Jim Arnett and Will Arnett: corporate dad, comic son - Macleans.ca
 

Jim Arnett and Will Arnett: corporate dad, comic son

How a Harvard grad parented a rebellious dropout who wanted to act


 
A very funny Arnett family affair

Photograph by Cole Garside

Actor Will Arnett, who grew up in Toronto, wasn’t that funny as a kid. Not according to his father, James “Jim” Arnett. “Looking back, he was quite serious. But by the time he was a teenager he was funny and amused his family. He was always a quick wit.”

Whether or not it’s hereditary, Jim’s hedging his bets. “I wouldn’t say I’m funny. I have no idea what others would say. Wait . . . my wife says that I have a wicked sense of humour.”

What she meant, Will says in an email, is that his dad’s humour “is derived mainly from witchcraft.”

Will Arnett is best known for his role on Arrested Development as George Oscar Bluth (G.O.B.), which earned him an Emmy nomination, but he has also starred in the films Semi-Pro, Blades of Glory and Hot Rod. He is drawing on personal experience to play Chris Brinkley in the NBC show Up All Night, as one half of a couple trying to juggle two jobs and a newborn.

“In Up All Night, he’s almost playing himself,” says Jim. “It’s a terrific show and all the young people I know in Toronto say the show really speaks to their life.”

Will married Amy Poehler, a Saturday Night Live alum and star of the comedy Parks and Recreation, in 2003. They have two boys, Archie, 3, and Abel James, 20 months, and live in New York. But back in 2001, Jim and his wife, Alix, didn’t even know Will was seriously dating Poehler until Alix visited her parents in Winnipeg and saw a picture of Will and a blond in a place of honour among the family photos. That’s when she knew it was serious.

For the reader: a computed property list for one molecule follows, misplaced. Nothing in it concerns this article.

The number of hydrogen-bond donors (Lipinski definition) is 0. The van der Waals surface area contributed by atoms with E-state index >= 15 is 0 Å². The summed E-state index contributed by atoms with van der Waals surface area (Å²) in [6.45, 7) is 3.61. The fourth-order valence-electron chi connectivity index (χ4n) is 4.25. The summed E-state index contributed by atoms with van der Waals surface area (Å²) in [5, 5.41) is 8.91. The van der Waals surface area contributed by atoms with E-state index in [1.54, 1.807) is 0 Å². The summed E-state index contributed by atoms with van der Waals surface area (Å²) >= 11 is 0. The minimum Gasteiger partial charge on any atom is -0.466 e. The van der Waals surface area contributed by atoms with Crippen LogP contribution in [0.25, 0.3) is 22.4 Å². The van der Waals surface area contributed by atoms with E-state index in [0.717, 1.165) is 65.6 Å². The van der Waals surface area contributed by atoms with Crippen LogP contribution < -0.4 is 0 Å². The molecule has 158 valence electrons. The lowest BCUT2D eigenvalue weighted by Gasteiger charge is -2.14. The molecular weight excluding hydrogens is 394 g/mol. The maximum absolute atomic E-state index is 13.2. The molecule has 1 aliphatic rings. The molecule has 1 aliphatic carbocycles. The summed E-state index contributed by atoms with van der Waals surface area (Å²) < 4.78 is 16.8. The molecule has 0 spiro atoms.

“My wife said, ‘Who is that? I’ve never seen this picture.’ And [Alix’s] mother said, ‘Will sent it to us. It’s his girlfriend.’ To be honest, we had never heard of her.” After they were introduced, they went to New York. “She took us to Saturday Night Live and we met Lorne Michaels,” he says. “The key thing is that we really liked her and we liked them together.”

The Arnetts will reunite in Toronto on April 12 at a benefit for the Toronto East General Hospital, where Jim served on the board for seven years, including two as chairman. Will shares the stage with comedian Jerry Seinfeld, with proceeds going to the hospital’s $200-million redevelopment project. “I’m thrilled that Will is doing this,” Jim says. “He’s an extremely busy guy and to take the time to do this, I’m really honoured.”

The father and son couldn’t have taken more divergent paths. Jim graduated from Harvard University (he took a class taught by Henry Kissinger), became a corporate lawyer, and was president and CEO of Molson Breweries from 1997 to 2000. Will has admitted to being a troublemaker, who at age 12 was sent to Lakefield College School, north of Peterborough, Ont. He graduated from Leaside High School, but dropped out of Concordia University to head to New York, where he took acting lessons. “I became an actor primarily out of boredom with my family,” Will cracks.

But Jim says Will was a good kid, despite hearing about many escapades after the fact. “I’ve learned more about when he did get in trouble from reading what he’s said in interviews. And that’s the thing. You can’t punish your child 20 years later.”

So what is it like to be a comedian’s parent? For one thing, Jim and Alix can never be sure who is on the phone: Will often impersonates someone else when he calls. And when Will took them to Jimmy Kimmel Live! last year, naturally he made a punchline out of them. “Will says something like, ‘Oh, yeah. I was afraid to leave the kids at home and my aging parents at home in case they set the house on fire.’ ”

When it comes to parenting, Jim’s advice is to be cautious but encouraging to budding creative types. “If your child really wants to be an actor, don’t make them be a banker. Go over with them what the risks are. But you have to give them your full support. Don’t fight it. Support it.” As for Will, he says children need to know who’s in charge. In his case, “that’s my wife, then the nanny, then the dog, the neighbour across the street who’s got a glass eye and the dude I’m guessing is our gardener.”


 

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